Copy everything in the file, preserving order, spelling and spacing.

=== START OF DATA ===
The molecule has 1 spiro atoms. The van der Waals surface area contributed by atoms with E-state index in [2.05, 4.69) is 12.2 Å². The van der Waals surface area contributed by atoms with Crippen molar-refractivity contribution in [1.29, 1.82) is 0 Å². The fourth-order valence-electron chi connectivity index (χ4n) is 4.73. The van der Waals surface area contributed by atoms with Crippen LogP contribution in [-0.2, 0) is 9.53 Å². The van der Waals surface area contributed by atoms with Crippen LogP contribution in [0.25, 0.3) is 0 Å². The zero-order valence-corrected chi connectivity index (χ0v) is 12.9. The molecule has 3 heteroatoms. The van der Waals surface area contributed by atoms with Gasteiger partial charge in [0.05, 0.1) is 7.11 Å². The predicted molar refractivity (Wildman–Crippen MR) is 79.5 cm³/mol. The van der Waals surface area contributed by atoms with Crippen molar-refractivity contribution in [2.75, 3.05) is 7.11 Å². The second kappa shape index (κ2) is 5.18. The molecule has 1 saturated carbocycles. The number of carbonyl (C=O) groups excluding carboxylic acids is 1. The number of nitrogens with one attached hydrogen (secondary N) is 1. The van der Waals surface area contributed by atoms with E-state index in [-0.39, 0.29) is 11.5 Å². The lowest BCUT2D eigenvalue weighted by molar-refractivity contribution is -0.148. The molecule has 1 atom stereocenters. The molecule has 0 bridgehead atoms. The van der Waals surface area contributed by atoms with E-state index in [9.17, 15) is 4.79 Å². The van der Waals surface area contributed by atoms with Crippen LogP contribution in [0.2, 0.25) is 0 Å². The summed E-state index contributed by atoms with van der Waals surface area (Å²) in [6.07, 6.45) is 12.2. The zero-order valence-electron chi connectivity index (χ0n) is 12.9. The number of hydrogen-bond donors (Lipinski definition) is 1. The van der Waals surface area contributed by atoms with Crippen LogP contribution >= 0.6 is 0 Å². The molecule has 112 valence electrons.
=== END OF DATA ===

The molecule has 1 spiro atoms. The van der Waals surface area contributed by atoms with E-state index in [2.05, 4.69) is 12.2 Å². The van der Waals surface area contributed by atoms with Crippen molar-refractivity contribution in [1.29, 1.82) is 0 Å². The fourth-order valence-electron chi connectivity index (χ4n) is 4.73. The van der Waals surface area contributed by atoms with Crippen LogP contribution in [-0.2, 0) is 9.53 Å². The van der Waals surface area contributed by atoms with Crippen LogP contribution in [0.25, 0.3) is 0 Å². The zero-order valence-corrected chi connectivity index (χ0v) is 12.9. The molecule has 3 heteroatoms. The van der Waals surface area contributed by atoms with Gasteiger partial charge in [0.05, 0.1) is 7.11 Å². The predicted molar refractivity (Wildman–Crippen MR) is 79.5 cm³/mol. The van der Waals surface area contributed by atoms with Crippen molar-refractivity contribution in [2.75, 3.05) is 7.11 Å². The second kappa shape index (κ2) is 5.18. The molecule has 1 saturated carbocycles. The number of carbonyl (C=O) groups excluding carboxylic acids is 1. The number of nitrogens with one attached hydrogen (secondary N) is 1. The van der Waals surface area contributed by atoms with E-state index in [-0.39, 0.29) is 11.5 Å². The lowest BCUT2D eigenvalue weighted by molar-refractivity contribution is -0.148. The molecule has 1 atom stereocenters. The molecule has 0 bridgehead atoms. The van der Waals surface area contributed by atoms with E-state index in [9.17, 15) is 4.79 Å². The van der Waals surface area contributed by atoms with Crippen LogP contribution in [0.2, 0.25) is 0 Å². The summed E-state index contributed by atoms with van der Waals surface area (Å²) in [6.07, 6.45) is 12.2. The zero-order valence-electron chi connectivity index (χ0n) is 12.9. The number of hydrogen-bond donors (Lipinski definition) is 1. The van der Waals surface area contributed by atoms with Crippen LogP contribution >= 0.6 is 0 Å². The molecule has 112 valence electrons.